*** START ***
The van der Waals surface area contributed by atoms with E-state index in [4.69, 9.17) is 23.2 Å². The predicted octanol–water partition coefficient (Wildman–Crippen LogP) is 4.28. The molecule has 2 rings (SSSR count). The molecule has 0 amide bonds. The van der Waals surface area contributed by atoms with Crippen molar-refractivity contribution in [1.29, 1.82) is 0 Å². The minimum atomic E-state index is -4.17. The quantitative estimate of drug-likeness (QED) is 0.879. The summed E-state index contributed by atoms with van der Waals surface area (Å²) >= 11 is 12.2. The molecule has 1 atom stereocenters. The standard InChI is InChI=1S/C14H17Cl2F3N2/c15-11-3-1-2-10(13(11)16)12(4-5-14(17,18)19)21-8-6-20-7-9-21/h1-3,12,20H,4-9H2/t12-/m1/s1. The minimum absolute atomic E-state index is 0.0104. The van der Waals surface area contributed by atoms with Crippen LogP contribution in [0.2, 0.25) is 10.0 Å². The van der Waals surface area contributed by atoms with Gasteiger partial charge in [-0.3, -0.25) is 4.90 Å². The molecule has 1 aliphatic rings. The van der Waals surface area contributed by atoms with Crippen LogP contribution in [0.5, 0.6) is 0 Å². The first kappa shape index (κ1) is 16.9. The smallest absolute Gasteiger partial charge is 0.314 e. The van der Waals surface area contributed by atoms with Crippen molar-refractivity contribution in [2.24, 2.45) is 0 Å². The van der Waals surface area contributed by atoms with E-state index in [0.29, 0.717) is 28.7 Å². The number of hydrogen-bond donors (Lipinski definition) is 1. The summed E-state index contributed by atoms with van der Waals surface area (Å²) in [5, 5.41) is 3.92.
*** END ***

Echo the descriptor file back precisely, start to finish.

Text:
The van der Waals surface area contributed by atoms with E-state index in [4.69, 9.17) is 23.2 Å². The predicted octanol–water partition coefficient (Wildman–Crippen LogP) is 4.28. The molecule has 2 rings (SSSR count). The molecule has 0 amide bonds. The van der Waals surface area contributed by atoms with Crippen molar-refractivity contribution in [1.29, 1.82) is 0 Å². The minimum atomic E-state index is -4.17. The quantitative estimate of drug-likeness (QED) is 0.879. The summed E-state index contributed by atoms with van der Waals surface area (Å²) >= 11 is 12.2. The molecule has 1 atom stereocenters. The standard InChI is InChI=1S/C14H17Cl2F3N2/c15-11-3-1-2-10(13(11)16)12(4-5-14(17,18)19)21-8-6-20-7-9-21/h1-3,12,20H,4-9H2/t12-/m1/s1. The minimum absolute atomic E-state index is 0.0104. The van der Waals surface area contributed by atoms with Crippen LogP contribution in [0.2, 0.25) is 10.0 Å². The van der Waals surface area contributed by atoms with Gasteiger partial charge in [-0.3, -0.25) is 4.90 Å². The molecule has 1 aliphatic rings. The van der Waals surface area contributed by atoms with Crippen LogP contribution in [0.5, 0.6) is 0 Å². The first kappa shape index (κ1) is 16.9. The smallest absolute Gasteiger partial charge is 0.314 e. The van der Waals surface area contributed by atoms with Crippen molar-refractivity contribution in [2.24, 2.45) is 0 Å². The van der Waals surface area contributed by atoms with E-state index in [0.29, 0.717) is 28.7 Å². The number of hydrogen-bond donors (Lipinski definition) is 1. The summed E-state index contributed by atoms with van der Waals surface area (Å²) in [5, 5.41) is 3.92.